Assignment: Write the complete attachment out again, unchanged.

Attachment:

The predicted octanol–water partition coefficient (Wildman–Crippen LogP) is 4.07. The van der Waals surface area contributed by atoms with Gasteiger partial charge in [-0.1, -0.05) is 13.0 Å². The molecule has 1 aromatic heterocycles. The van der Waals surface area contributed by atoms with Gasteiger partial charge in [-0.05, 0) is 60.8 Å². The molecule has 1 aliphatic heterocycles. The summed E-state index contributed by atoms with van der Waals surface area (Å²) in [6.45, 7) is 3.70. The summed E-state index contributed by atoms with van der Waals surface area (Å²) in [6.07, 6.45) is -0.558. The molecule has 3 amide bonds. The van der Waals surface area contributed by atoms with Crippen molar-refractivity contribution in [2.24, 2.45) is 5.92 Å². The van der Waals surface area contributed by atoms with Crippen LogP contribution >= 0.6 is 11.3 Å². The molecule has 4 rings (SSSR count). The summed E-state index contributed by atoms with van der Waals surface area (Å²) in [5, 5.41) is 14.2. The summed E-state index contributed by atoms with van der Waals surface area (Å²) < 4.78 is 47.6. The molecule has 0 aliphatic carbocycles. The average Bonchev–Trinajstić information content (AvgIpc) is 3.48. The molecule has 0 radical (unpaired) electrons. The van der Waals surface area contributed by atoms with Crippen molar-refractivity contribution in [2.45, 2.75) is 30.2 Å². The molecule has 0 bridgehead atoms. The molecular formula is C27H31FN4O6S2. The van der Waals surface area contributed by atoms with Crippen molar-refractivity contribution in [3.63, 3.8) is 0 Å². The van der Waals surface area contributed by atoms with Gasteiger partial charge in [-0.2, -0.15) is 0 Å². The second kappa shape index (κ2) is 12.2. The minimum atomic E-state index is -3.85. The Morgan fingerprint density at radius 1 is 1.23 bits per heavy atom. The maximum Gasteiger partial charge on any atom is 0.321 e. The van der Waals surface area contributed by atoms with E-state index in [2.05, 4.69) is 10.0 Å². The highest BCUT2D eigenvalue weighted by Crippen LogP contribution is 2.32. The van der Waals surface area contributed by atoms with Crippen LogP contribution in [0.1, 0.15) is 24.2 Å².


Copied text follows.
The predicted octanol–water partition coefficient (Wildman–Crippen LogP) is 4.07. The van der Waals surface area contributed by atoms with Gasteiger partial charge in [-0.1, -0.05) is 13.0 Å². The molecule has 1 aromatic heterocycles. The van der Waals surface area contributed by atoms with Gasteiger partial charge in [-0.05, 0) is 60.8 Å². The molecule has 1 aliphatic heterocycles. The summed E-state index contributed by atoms with van der Waals surface area (Å²) in [6.45, 7) is 3.70. The summed E-state index contributed by atoms with van der Waals surface area (Å²) in [6.07, 6.45) is -0.558. The molecule has 3 amide bonds. The van der Waals surface area contributed by atoms with Crippen molar-refractivity contribution in [2.24, 2.45) is 5.92 Å². The van der Waals surface area contributed by atoms with Crippen LogP contribution >= 0.6 is 11.3 Å². The molecule has 4 rings (SSSR count). The summed E-state index contributed by atoms with van der Waals surface area (Å²) in [5, 5.41) is 14.2. The summed E-state index contributed by atoms with van der Waals surface area (Å²) < 4.78 is 47.6. The molecule has 0 aliphatic carbocycles. The average Bonchev–Trinajstić information content (AvgIpc) is 3.48. The molecule has 0 radical (unpaired) electrons. The van der Waals surface area contributed by atoms with Crippen molar-refractivity contribution in [2.45, 2.75) is 30.2 Å². The molecule has 0 bridgehead atoms. The molecular formula is C27H31FN4O6S2. The van der Waals surface area contributed by atoms with Crippen molar-refractivity contribution in [3.63, 3.8) is 0 Å². The van der Waals surface area contributed by atoms with Gasteiger partial charge in [-0.2, -0.15) is 0 Å². The second kappa shape index (κ2) is 12.2. The minimum atomic E-state index is -3.85. The Morgan fingerprint density at radius 1 is 1.23 bits per heavy atom. The maximum Gasteiger partial charge on any atom is 0.321 e. The van der Waals surface area contributed by atoms with E-state index in [2.05, 4.69) is 10.0 Å². The highest BCUT2D eigenvalue weighted by Crippen LogP contribution is 2.32. The van der Waals surface area contributed by atoms with Crippen LogP contribution in [0.1, 0.15) is 24.2 Å².